A very slow news day in the world of Apple, but we brought it to you anyway!
- If you own any MacBook made in 2015 and use Boot Camp, there’s a FaceTime Camera Driver Update for you
- Fantastical 2 for iPhone gets an update today!
- Running the public beta of OS X El Capitan? The third public beta is available. Woo-hoo!
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Security company FireEye recently examined iOS and Android apps to determine whether they are vulnerable to the recently publicized FREAK attack. FREAK is a security flaw that allows a 2,048-bit SSL/TLS (Secure Sockets Layer/Transport Security Layer) encryption key to be downgraded to a weaker 512-bit key.
Via a man-in-the-middle attack, a hacker can use the FREAK expolit to intercept HTTPS connections and force the vulnerable clients to use the weakened form of encryption. Once compromised, the hacker potentially can access the sensitive data being transmitted via HTTPS.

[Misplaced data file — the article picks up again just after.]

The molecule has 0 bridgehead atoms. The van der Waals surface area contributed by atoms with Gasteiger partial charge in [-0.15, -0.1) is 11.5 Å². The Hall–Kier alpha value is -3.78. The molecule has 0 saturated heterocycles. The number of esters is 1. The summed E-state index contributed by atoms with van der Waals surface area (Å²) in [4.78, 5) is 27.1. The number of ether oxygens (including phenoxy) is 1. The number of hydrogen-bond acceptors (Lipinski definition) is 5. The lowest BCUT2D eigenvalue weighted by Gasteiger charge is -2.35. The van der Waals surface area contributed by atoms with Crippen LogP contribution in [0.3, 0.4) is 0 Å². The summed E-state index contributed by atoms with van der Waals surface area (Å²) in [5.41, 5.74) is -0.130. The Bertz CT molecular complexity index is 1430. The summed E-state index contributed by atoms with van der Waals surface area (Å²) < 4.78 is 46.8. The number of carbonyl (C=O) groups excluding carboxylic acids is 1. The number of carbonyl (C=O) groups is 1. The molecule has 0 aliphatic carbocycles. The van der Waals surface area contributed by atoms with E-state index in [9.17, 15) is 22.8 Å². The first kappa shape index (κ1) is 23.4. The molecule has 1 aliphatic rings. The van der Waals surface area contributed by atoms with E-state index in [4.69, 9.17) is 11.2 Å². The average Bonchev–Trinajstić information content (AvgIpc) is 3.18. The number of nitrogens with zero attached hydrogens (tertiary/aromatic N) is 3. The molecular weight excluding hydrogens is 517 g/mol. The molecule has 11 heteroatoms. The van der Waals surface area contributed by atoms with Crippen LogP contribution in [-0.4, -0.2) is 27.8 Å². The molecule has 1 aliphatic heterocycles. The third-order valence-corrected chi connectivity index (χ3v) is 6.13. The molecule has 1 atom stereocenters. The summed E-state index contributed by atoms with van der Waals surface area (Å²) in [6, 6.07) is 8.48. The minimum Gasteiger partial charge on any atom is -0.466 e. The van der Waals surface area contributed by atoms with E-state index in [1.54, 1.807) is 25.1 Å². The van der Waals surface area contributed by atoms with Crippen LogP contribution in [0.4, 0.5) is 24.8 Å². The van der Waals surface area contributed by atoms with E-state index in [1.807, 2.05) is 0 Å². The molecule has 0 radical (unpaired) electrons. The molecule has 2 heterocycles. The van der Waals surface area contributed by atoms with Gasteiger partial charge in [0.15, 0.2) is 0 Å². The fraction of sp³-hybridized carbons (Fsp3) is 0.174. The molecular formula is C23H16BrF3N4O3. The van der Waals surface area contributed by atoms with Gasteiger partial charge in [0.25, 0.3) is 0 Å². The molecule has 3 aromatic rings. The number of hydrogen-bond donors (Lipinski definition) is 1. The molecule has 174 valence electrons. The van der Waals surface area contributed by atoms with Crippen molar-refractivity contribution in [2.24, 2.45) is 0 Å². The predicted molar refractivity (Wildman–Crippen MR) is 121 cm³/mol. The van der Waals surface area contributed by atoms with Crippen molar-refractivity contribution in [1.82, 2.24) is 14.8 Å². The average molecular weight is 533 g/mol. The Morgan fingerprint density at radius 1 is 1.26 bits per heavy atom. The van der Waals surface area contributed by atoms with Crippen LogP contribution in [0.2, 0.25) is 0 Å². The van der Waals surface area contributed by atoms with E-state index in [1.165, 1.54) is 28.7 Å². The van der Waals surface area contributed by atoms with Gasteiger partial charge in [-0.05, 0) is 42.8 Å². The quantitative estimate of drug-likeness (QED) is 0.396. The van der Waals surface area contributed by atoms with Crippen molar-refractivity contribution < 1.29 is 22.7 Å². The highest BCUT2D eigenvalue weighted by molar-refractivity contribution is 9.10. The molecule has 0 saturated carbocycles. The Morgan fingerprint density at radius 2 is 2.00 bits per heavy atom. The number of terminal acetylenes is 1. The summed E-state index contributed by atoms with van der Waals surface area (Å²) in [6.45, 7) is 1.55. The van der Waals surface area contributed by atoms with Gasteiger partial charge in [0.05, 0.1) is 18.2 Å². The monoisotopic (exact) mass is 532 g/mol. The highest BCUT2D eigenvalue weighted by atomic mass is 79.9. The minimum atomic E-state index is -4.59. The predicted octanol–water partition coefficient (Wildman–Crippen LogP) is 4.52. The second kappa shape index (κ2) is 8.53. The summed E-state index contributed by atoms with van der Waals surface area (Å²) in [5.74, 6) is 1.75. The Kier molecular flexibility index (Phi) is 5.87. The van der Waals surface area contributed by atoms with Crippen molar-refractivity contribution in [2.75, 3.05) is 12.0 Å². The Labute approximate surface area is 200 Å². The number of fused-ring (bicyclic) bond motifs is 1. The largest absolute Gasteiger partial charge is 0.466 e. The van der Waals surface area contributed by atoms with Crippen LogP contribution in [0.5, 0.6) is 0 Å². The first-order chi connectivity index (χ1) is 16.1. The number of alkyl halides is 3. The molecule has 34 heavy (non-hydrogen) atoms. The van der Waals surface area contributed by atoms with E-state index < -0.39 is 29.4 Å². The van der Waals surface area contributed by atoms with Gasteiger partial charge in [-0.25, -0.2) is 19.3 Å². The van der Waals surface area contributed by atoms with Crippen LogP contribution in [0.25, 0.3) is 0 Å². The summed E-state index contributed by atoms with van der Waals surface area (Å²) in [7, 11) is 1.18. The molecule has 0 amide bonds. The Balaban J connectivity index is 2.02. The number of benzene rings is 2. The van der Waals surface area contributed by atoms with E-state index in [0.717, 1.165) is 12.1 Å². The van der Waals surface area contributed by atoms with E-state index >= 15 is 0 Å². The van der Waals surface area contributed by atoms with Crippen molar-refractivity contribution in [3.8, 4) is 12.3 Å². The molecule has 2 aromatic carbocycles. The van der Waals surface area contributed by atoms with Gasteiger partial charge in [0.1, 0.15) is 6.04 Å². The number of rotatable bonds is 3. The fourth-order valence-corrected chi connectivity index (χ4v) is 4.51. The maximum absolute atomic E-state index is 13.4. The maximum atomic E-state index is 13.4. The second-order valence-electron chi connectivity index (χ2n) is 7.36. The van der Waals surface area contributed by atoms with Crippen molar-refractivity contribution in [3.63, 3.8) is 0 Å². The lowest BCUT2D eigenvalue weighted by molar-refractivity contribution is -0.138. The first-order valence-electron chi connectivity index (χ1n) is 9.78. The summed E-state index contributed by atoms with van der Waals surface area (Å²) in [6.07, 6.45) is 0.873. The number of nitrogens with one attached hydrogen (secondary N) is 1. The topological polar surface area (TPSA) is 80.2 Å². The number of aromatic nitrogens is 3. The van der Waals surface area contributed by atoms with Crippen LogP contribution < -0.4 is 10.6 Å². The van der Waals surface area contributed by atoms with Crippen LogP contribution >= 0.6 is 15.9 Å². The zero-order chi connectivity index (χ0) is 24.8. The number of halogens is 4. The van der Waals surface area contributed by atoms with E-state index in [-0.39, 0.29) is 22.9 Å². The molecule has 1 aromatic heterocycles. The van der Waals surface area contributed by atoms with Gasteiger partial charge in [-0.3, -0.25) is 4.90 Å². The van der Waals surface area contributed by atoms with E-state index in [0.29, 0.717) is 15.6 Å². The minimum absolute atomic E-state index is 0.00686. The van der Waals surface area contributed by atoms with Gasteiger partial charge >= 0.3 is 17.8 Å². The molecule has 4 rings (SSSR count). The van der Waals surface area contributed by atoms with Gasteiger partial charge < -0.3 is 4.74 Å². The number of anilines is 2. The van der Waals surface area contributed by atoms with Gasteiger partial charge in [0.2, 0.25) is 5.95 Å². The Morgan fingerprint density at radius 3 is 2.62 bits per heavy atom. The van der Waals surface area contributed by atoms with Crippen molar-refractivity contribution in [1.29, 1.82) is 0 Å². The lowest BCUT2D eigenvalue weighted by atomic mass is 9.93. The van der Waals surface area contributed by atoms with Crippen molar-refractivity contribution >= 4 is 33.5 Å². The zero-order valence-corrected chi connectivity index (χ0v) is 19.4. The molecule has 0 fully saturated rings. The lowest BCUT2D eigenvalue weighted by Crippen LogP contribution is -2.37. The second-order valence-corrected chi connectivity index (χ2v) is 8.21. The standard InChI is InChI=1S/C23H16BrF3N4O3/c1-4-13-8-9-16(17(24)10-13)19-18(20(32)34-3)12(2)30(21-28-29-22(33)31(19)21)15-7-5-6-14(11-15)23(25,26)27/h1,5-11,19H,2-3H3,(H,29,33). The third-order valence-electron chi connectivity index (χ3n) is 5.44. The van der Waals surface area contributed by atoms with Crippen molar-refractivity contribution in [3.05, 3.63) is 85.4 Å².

Apple fixed the iOS FREAK vulnerability in iOS 8.2, but some apps remain vulnerable as they utilize their own OpenSSL libraries and connect to servers that remain unpatched. FireEye examined more than 14,000 popular iOS apps and found that 5.5% remain vulnerable to a FREAK attack.
On the iOS side, 771 out of 14,079 (5.5%) popular iOS apps connect to vulnerable HTTPS servers. These apps are vulnerable to FREAK attacks on iOS versions lower than 8.2. Seven these 771 apps have their own vulnerable versions of OpenSSL and they remain vulnerable on iOS 8.2.
Our take on the news:
App developers are slowly patching their apps, but the pace can be slow. This can put customers at risk when developers ignore or are slow to respond to these security threats.